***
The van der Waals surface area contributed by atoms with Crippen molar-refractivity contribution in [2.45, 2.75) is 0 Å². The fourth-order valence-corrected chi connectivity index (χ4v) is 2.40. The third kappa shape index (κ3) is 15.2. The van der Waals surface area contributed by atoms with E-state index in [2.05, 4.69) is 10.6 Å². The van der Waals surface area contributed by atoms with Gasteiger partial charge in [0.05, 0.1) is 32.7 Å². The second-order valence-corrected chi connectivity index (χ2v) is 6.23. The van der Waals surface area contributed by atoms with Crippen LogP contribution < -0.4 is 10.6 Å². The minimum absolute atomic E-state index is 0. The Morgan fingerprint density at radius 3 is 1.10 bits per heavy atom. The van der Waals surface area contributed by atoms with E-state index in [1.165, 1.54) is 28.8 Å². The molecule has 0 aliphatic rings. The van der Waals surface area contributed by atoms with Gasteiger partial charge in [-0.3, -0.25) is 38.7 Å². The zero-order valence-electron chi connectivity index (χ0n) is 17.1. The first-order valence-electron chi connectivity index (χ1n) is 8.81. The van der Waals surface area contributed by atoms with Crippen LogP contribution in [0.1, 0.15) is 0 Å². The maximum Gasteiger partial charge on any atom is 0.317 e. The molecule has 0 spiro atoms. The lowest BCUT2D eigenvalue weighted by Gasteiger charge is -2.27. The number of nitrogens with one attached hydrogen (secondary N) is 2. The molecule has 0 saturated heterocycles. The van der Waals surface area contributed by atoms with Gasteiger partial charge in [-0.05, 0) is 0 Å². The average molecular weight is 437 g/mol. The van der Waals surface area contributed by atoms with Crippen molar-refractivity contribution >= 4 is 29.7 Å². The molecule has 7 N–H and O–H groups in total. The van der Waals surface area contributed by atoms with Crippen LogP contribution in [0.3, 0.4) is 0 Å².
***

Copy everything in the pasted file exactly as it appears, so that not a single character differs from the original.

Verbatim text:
The van der Waals surface area contributed by atoms with Crippen molar-refractivity contribution in [2.45, 2.75) is 0 Å². The fourth-order valence-corrected chi connectivity index (χ4v) is 2.40. The third kappa shape index (κ3) is 15.2. The van der Waals surface area contributed by atoms with E-state index in [2.05, 4.69) is 10.6 Å². The van der Waals surface area contributed by atoms with Gasteiger partial charge in [0.05, 0.1) is 32.7 Å². The second-order valence-corrected chi connectivity index (χ2v) is 6.23. The van der Waals surface area contributed by atoms with Crippen LogP contribution < -0.4 is 10.6 Å². The minimum absolute atomic E-state index is 0. The Morgan fingerprint density at radius 3 is 1.10 bits per heavy atom. The van der Waals surface area contributed by atoms with E-state index in [1.165, 1.54) is 28.8 Å². The molecule has 0 aliphatic rings. The van der Waals surface area contributed by atoms with Gasteiger partial charge in [-0.3, -0.25) is 38.7 Å². The zero-order valence-electron chi connectivity index (χ0n) is 17.1. The first-order valence-electron chi connectivity index (χ1n) is 8.81. The van der Waals surface area contributed by atoms with Crippen LogP contribution in [0.1, 0.15) is 0 Å². The maximum Gasteiger partial charge on any atom is 0.317 e. The molecule has 0 spiro atoms. The lowest BCUT2D eigenvalue weighted by Gasteiger charge is -2.27. The number of nitrogens with one attached hydrogen (secondary N) is 2. The molecule has 0 saturated heterocycles. The van der Waals surface area contributed by atoms with Gasteiger partial charge in [-0.05, 0) is 0 Å². The average molecular weight is 437 g/mol. The van der Waals surface area contributed by atoms with Crippen molar-refractivity contribution >= 4 is 29.7 Å². The molecule has 7 N–H and O–H groups in total. The van der Waals surface area contributed by atoms with Crippen LogP contribution in [0.3, 0.4) is 0 Å².